“The limitation of the price cap is that, assuming the legitimacy of such a choice especially on existing contracts, it could only be applied via pipeline, but certainly not to the liquefied natural gas (LNG) market, all of which would go immediately to Asia,” comments Professor Nicolazzi.

Beyond the TTF?

In a non-public document, the EU Commission stated its willingness to create a new transaction-based benchmark for LNG, as declining flows from Russian pipelines and a record increase in LNG imports have created imbalances in the current pricing mechanism, now represented by the Title Transfer Facility, or TTF.

This alternative LNG price benchmark – which market players could use voluntarily – should be based on verifiable assessments of LNG cargo delivery prices to ensure that it reflects real fuel prices.

On Tuesday, Italy’s Minister for Ecological Transition Roberto Cingolani promoted that idea to Italian media, suggesting “indexing the price of gas by linking it to Stock Exchanges that are more stable than the TTF, which has nothing to do with the real situation and the mechanisms of supply and demand”, and that the “time has come for a European index that is more truthful”.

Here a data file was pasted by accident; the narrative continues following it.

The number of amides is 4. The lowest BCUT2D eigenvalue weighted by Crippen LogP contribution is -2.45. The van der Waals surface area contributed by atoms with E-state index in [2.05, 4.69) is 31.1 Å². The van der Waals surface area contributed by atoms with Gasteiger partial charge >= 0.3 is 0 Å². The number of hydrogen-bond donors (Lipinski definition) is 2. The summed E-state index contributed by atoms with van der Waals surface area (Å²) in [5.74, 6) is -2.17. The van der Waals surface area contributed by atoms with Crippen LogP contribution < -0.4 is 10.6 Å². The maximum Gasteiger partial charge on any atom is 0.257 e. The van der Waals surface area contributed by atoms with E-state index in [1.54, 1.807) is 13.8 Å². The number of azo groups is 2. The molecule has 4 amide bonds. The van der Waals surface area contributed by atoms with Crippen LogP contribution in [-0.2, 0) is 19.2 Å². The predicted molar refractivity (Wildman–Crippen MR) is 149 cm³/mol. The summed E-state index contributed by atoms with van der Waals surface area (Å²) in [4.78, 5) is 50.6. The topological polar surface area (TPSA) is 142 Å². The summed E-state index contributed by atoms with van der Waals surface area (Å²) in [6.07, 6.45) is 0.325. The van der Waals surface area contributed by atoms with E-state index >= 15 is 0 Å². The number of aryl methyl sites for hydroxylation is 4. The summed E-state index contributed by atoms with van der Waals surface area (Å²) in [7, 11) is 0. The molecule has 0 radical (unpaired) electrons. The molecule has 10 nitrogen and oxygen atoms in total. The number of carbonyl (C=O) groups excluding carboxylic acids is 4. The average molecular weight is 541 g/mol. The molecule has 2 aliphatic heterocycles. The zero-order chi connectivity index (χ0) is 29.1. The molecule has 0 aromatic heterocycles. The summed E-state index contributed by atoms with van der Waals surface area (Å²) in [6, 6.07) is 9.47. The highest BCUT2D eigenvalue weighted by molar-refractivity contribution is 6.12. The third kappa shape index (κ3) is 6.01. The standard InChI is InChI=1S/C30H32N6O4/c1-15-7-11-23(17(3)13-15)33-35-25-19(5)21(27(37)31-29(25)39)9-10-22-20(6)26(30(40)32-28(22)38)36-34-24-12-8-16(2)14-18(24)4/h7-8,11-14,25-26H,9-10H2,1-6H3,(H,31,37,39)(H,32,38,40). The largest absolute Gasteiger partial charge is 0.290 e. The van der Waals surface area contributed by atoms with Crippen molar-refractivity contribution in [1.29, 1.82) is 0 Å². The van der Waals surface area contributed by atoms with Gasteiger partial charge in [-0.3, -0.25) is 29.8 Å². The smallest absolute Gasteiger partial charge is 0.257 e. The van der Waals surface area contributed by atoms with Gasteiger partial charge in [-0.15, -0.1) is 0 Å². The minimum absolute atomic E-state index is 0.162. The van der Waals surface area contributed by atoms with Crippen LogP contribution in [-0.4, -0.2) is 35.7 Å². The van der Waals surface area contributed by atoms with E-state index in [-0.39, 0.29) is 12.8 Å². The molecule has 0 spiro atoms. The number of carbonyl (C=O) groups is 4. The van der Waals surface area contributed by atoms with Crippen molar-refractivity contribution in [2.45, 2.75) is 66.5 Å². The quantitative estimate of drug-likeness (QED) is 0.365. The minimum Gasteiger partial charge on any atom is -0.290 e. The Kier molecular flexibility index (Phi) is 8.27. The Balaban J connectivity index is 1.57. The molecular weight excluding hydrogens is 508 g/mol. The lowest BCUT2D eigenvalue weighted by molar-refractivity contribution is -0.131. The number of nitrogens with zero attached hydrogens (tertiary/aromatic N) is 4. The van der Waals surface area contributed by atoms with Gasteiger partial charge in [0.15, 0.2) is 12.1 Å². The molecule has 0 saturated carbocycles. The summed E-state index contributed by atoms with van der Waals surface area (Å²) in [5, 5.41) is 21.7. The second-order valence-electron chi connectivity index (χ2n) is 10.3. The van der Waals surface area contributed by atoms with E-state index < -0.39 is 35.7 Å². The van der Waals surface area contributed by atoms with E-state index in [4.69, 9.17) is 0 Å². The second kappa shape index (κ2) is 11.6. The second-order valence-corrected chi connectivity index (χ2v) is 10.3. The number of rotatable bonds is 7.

No way around rationing

It will probably take months before an alternative to TTF becomes reality. For now, Europe’s  only prospect of having extra gas quotas in a hurry is to cut consumption. Several European countries have already presented national plans to curb energy consumption.

So, will we spend the winter in the cold? “It is difficult to say, certainly the ‘hardness’ of the winter depends on many factors,” says Massimo Nicolazzi. “As far as technically possible, now that Nord Stream is out of service, we need the Russian flow to continue; then, let’s hope for a winter that’s not too cold, for there to be wind in the North Sea, and for French nuclear power to return to 100% of its capacity in January, compared to the current 50%.”